The example most commonly mentioned is when players choose the contest arena based on NPC weakness, but this need not be the only time that circumstances dictate lower resistance, sometimes the NPCs may not be as good as they might seem or have other priorities. It is even possible to disassociate the resistance from the skill of an opponent and represent it as what feels right for the story at that moment.

If the resistance is low, the player can decide if they want to match, exceed or even overwhelm the resistance, and by making this choice accessible and relatively easy, the player can push for the higher victory levels and achieve them. You still get the striving, and the relevant augments still provide colour, but only when the player wants to see the character strive.


Callan S. said...

Do you think the groups who want to keep low power are having an urge which is like the urge to add cold penalties on a cold and foggy morning? Ie, it's a similar focus on forfilling setting fidelity, rather than story needs?

Web_Weaver said...

Keeping the power level low is not really a concern. It is possible to tell engaging stories with appropriate challenges at any level of competence. My concern is not so much why have difficult obstacles to overcome so much as why automatically reflect those difficult obstacles as high resistances. Its a logical trap.

Imagine the same story told in the same setting but in different genres, one a gritty realism story and one an epic adventure. Both of the stories would contain the same structure, and in HQ both could use the same set of resistances throughout.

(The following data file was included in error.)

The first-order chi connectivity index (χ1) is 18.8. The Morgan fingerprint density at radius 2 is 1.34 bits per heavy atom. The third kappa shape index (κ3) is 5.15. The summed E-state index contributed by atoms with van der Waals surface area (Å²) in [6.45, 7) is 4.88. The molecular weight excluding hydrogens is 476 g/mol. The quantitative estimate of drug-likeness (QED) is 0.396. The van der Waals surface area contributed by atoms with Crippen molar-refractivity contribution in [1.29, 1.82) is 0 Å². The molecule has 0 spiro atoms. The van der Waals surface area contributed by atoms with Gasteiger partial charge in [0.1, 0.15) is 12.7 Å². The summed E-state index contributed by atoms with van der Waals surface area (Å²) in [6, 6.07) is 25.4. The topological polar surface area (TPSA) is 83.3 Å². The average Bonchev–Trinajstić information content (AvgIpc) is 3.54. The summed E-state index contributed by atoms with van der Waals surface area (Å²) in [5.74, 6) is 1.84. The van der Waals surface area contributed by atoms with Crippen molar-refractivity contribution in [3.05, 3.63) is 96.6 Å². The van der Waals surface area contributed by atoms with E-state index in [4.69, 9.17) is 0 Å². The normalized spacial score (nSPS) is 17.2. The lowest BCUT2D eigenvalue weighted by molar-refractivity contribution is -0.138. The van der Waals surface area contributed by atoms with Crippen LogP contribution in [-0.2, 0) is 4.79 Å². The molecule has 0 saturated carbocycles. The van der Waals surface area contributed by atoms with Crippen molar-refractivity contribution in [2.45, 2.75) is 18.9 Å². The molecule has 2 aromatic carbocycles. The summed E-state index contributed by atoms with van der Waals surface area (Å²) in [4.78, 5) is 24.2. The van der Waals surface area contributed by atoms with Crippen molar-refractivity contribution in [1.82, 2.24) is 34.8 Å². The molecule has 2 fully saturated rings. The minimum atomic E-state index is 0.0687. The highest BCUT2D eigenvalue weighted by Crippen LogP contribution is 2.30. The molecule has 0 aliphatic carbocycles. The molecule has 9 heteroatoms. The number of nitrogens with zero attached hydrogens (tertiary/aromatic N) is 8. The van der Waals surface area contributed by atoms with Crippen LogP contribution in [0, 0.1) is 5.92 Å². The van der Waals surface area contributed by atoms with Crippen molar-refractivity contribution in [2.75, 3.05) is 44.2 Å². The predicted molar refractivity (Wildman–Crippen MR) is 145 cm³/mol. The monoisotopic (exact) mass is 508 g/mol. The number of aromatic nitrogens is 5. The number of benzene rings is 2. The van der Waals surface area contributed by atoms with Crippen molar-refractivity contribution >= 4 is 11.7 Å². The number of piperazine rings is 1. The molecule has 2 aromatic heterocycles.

Callan S. said...

I agree, if I understand you correctly. Whether they're rat catchers or dragon slayers, it could be run with the same set of resistances.

The question is, who are you arguing this to? For example, I already agree with you and see the practical benefits. But you seem to be arguing to someone who might be tempted to add modifiers for a cold and foggy morning - telling them how they need not be tempted anymore because its all streamlined.

The people your pitching this too - were they adding modifiers because it wasn't streamlined before? Or do they add modifiers because setting fidelity is actually most important to them?

I've tried arguing new techniques to someone, when really they liked the old techniques because they liked something very different from me (and wouldn't even try this thing I liked).

Web_Weaver said...

I guess I don't see HQ as particularly compatible with techniques that emphasise granular representations of situation.

The potential for cognitive dissonance is very high.

I think that in order to clarify this I would need to expand on a further point, which is that in HQ the levels of skill and resistance are reduced to a minor part of what actually happens in a conflict. The numbers don't matter anywhere near as much as a casual glance might suggest.

When I get a spare moment I will expand on that.